All Academic, Inc. Research Logo

Info/CitationFAQResearchAll Academic Inc.

Communication Mediation Model of Late-Night Comedy
Unformatted Document Text:  COMMUNICATION MEDIATION MODEL OF LATE-NIGHT COMEDY 4 conversations among family, friends, and co-workers on political participation . Mobilizing effects of frequent discussion may transpire by improving citizens’ efficacy and knowledge and by empowering them to share information, perceive common issues, and hear about recruiting opportunities . The size of a discussion network—i.e., “the number of people with whom an individual discusses politics” —is yet another important structural aspect that may prove beneficial for participatory democracy. The significance of a larger network was recognized as early as Granovetter’s idea of weak ties that an extended network refers to the increased number of weak ties that could help citizens assimilate skills and resources they may find useful for their participation. Numerous scholars observed that citizens entrenched in a more extensive network tended to show greater participatory orientations, even after controlling for the frequency of political discussion . Online interaction via web-based communication technologies such as e-mail, instant messaging, electronic bulletin boards, and online chats has further expanded the scope of political talk among citizens . Various modes of communication about politics via the Internet permit citizens to share their views, encounter opportunities for political engagement, and coordinate community activities. By reducing time and costs, these forms of online interaction have enlarged the benefits of offline discussion . Indeed, empirical evidence supports the constructive role of communicative behaviors on the Internet . In addition, we may investigate the potential consequences of interpersonal communication in light of the extent to which individuals are engaged in heterogeneous discussion. 2 However, sharp inconsistencies arise surrounding the role of heterogeneous discussion. Most notably, Mutz argued that “cross-cutting exposure” should predict the lower

Authors: Lee, Hoon.
first   previous   Page 5 of 33   next   last

background image
conversations among family, friends, and co-workers on political participation .  Mobilizing 
effects of frequent discussion may transpire by improving citizens’ efficacy and knowledge and 
by empowering them to share information, perceive common issues, and hear about recruiting 
opportunities .
The size of a discussion network—i.e., “the number of people with whom an individual 
discusses politics” —is yet another important structural aspect that may prove beneficial for 
participatory democracy.  The significance of a larger network was recognized as early as 
Granovetter’s  idea of weak ties that an extended network refers to the increased number of weak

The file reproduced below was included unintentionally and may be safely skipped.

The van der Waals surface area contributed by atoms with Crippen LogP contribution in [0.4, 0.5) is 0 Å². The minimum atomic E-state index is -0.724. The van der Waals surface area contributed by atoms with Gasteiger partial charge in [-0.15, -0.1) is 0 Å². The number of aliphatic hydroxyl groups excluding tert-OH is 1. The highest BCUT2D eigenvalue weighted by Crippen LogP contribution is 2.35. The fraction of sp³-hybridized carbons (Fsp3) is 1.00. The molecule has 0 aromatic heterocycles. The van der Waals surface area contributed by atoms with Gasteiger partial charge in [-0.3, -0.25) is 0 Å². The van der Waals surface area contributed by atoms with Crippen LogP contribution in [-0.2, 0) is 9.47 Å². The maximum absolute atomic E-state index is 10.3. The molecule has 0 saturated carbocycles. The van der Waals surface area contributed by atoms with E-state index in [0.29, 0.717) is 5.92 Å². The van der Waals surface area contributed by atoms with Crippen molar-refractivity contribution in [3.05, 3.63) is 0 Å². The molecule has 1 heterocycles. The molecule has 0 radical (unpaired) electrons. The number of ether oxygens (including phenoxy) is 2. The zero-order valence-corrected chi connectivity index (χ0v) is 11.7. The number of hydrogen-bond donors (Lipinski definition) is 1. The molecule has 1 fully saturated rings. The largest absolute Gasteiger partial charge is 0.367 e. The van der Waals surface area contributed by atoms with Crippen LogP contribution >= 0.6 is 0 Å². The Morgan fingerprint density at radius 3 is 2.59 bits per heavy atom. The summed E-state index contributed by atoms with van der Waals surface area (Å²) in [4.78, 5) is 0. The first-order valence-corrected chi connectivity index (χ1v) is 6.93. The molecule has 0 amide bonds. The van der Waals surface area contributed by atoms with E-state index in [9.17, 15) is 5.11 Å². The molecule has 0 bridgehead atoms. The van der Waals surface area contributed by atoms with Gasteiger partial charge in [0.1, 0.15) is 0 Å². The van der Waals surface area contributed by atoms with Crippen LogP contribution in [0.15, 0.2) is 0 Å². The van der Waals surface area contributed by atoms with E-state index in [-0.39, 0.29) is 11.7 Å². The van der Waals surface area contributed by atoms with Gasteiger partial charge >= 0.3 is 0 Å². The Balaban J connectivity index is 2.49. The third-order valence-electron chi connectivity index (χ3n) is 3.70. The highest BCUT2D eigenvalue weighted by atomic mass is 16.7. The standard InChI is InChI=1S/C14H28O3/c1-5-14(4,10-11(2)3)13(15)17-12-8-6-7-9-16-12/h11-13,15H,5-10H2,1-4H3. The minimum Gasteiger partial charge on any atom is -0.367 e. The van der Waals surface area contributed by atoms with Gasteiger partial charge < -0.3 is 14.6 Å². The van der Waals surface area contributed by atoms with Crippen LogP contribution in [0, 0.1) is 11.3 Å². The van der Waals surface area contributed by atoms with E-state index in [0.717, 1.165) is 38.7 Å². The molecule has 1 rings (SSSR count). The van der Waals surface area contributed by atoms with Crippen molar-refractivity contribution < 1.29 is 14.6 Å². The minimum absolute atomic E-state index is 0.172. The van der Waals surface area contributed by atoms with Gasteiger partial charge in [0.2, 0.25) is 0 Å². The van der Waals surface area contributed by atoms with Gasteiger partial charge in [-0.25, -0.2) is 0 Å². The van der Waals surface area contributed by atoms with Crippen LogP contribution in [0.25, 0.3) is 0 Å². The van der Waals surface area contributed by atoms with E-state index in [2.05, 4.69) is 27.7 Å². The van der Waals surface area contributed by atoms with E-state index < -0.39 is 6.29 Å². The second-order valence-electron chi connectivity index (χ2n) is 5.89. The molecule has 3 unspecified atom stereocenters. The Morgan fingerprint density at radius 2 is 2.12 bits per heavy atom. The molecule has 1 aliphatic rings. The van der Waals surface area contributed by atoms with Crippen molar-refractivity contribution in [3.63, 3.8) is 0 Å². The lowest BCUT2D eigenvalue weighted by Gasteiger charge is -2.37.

ties that could help citizens assimilate skills and resources they may find useful for their 
participation.  Numerous scholars observed that citizens entrenched in a more extensive network 
tended to show greater participatory orientations, even after controlling for the frequency of 
political discussion .
Online interaction via web-based communication technologies such as e-mail, instant 
messaging, electronic bulletin boards, and online chats has further expanded the scope of 
political talk among citizens .  Various modes of communication about politics via the Internet 
permit citizens to share their views, encounter opportunities for political engagement, and 
coordinate community activities.  By reducing time and costs, these forms of online interaction 
have enlarged the benefits of offline discussion .  Indeed, empirical evidence supports the 
constructive role of communicative behaviors on the Internet .  
In addition, we may investigate the potential consequences of interpersonal 
communication in light of the extent to which individuals are engaged in heterogeneous 
  However, sharp inconsistencies arise surrounding the role of heterogeneous 
discussion.  Most notably, Mutz  argued that “cross-cutting exposure” should predict the lower 

Convention is an application service for managing large or small academic conferences, annual meetings, and other types of events!
Submission - Custom fields, multiple submission types, tracks, audio visual, multiple upload formats, automatic conversion to pdf.
Review - Peer Review, Bulk reviewer assignment, bulk emails, ranking, z-score statistics, and multiple worksheets!
Reports - Many standard and custom reports generated while you wait. Print programs with participant indexes, event grids, and more!
Scheduling - Flexible and convenient grid scheduling within rooms and buildings. Conflict checking and advanced filtering.
Communication - Bulk email tools to help your administrators send reminders and responses. Use form letters, a message center, and much more!
Management - Search tools, duplicate people management, editing tools, submission transfers, many tools to manage a variety of conference management headaches!
Click here for more information.

first   previous   Page 5 of 33   next   last

©2012 All Academic, Inc.